Capital & Main’s Latest News Section.
Now that Mitt Romney has clinched his position as the GOP presidential candidate, it’s time more than ever for Romney to avoid talking about the health care reform measure he created as Governor of Massachusetts.
You remember President Obama’s health-care legislation, the Affordable Care Act (ACA), the one that passed through Congress as smoothly as a kidney stone, thanks to shrill conservative opposition? Key parts of that act were lifted straight from Gov. Romney’s measure, but Mitt can’t afford that association, given the Right’s steady vilification of the plan as “socialism.” Which is why Romney has been running around attacking “Obamacare” instead.
Some Republicans are reading the polls and surfacing the idea of legislation to replace the Obama Administration’s ACA.
It seems their idea is to retain the most popular aspects–covering young people until they are 26, close the Medicare “doughnut hole” that requires patients to pay more for their medications and guarantee coverage despite pre-existing conditions.
File this under the We Couldn’t Have Said It Better Ourselves Department: Op-ed columnist Joe Nocera articulated on the very respectable pages of the New York Times what many of us have known for years: Unions are good for the economy. Well, no – make that, unions are essential for the economy to work for everyone. Nocera, the famously contrarian business writer, talks about his picket-line-walking parents and his union-solid Rhode Island birthplace – but how, as a member of America’s post-war educated class, he came to view organized labor “with mild disdain.”
The madeleine that stokes his remembrance of union things past is The Great Divergence, Timothy Noah’s new book about income inequality. After confessing to holding an outlook once similar to Noah’s early views of labor as “a spent force,” Nocera now agrees with him that liberals have turned their backs on unions with terrible consequences.
While hardly surprising to anyone who read the polls, yesterday’s victory by Republican Governor Scott Walker was a body blow to Wisconsin unions and to American workers. Within Wisconsin, Walker’s victory ensures that his law repealing collective-bargaining rights for public employees will stay on the books, and if Republicans maintain their hold on the state senate—four of their senators faced recall elections, and as I write this at least three have survived—they will, at least in theory, be able to go forward on other parts of their Social Darwinist agenda. Whether they will—and whether they opt to go after private-sector unions, too, with right-to-work legislation—remains unclear. Such a move on Walker’s part, coming on the heels of the most divisive 18 months in the state’s history, would only escalate what is already a political civil war. Even Walker may think it the better part of valor to pass on that for now.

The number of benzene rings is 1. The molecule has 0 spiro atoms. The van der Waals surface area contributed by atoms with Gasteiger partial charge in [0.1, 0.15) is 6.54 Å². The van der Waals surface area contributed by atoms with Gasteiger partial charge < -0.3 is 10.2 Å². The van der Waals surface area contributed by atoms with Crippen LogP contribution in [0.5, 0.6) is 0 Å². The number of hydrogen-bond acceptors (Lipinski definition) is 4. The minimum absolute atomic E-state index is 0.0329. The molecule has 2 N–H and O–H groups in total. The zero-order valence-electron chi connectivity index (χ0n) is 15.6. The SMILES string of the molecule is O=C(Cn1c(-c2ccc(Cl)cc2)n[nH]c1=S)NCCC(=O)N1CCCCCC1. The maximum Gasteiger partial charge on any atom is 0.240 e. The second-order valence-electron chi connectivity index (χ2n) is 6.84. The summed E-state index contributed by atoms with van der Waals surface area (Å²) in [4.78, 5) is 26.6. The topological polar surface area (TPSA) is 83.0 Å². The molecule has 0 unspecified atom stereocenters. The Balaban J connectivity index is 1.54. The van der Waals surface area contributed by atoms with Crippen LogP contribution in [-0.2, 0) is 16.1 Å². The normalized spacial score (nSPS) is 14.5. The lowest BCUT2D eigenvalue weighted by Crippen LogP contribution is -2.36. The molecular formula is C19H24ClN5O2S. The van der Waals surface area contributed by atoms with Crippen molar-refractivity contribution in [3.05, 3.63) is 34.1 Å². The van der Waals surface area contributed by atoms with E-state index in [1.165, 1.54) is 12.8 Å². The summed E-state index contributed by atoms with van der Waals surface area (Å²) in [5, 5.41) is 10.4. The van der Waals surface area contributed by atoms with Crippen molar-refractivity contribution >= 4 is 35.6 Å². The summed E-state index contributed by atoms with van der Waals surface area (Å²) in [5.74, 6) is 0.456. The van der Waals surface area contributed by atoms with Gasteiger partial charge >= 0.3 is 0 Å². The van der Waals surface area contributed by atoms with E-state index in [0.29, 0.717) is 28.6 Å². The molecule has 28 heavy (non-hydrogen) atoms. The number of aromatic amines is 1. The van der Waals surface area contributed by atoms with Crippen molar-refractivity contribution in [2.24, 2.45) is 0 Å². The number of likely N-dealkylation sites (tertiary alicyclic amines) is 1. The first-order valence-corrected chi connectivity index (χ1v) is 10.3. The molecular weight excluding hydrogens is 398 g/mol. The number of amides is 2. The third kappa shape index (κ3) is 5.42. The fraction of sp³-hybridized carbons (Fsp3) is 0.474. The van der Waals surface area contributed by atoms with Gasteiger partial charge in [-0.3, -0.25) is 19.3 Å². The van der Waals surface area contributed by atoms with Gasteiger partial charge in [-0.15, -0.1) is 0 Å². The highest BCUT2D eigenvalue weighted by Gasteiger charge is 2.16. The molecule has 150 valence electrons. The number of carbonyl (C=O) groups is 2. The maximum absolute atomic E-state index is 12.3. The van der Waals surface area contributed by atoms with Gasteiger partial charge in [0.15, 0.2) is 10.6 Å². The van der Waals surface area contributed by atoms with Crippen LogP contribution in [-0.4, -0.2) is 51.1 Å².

But the damage already done by Walker’s anti-union legislation,
When I arrived in this country, you conform to what is given. I came by myself. It’s very difficult living here without knowing anyone, not knowing where a store is, not having money to buy water or bread. When you find a job, if they offer you $50, you don’t have to think about it – you need this money, so you take it.
– Jose Juan Romero, restaurant worker
and former food-processing worker
If you’re like me, you probably try to watch what you eat, eat healthy, eat organic when possible, shop at the farmers’ market to support local family farmers… but have you thought about the workers who do the work to provide the food on your plate?
When I first became a vegetarian almost 20 years ago, I didn’t think about the workers. I made an ethical decision to change the way I ate,
All the bad things you heard about the 2012 Whitney Biennial, which closes June 10, are too true. For some time now the Biennial has been a favorite piñata of conservative critics who’ve bristled at the introduction of Lowbrow art and other populist trends. This 76th biennial, however, annoyed a number of reviewers across the spectrum. Huffed the Village Voice:
Composed of arty ephemera, light musings on decades-old conceptual processes, and bogus curatorial gestures that conflate sculpture with performance and installation with music—the mind boggles at the notion of turning over most of the museum’s fourth floor to genre-mixing “free collage,” i.e., choreographer Sarah Michelson’s noodling at preview time—the 2012 biennial promulgates a dark sensibility as an artistic foil to America’s Tim Tebow culture.
Part of the reason some New Yorkers were riled up was the show’s corporate provenance: It was bankrolled by Sotheby’s and Deutsche Bank,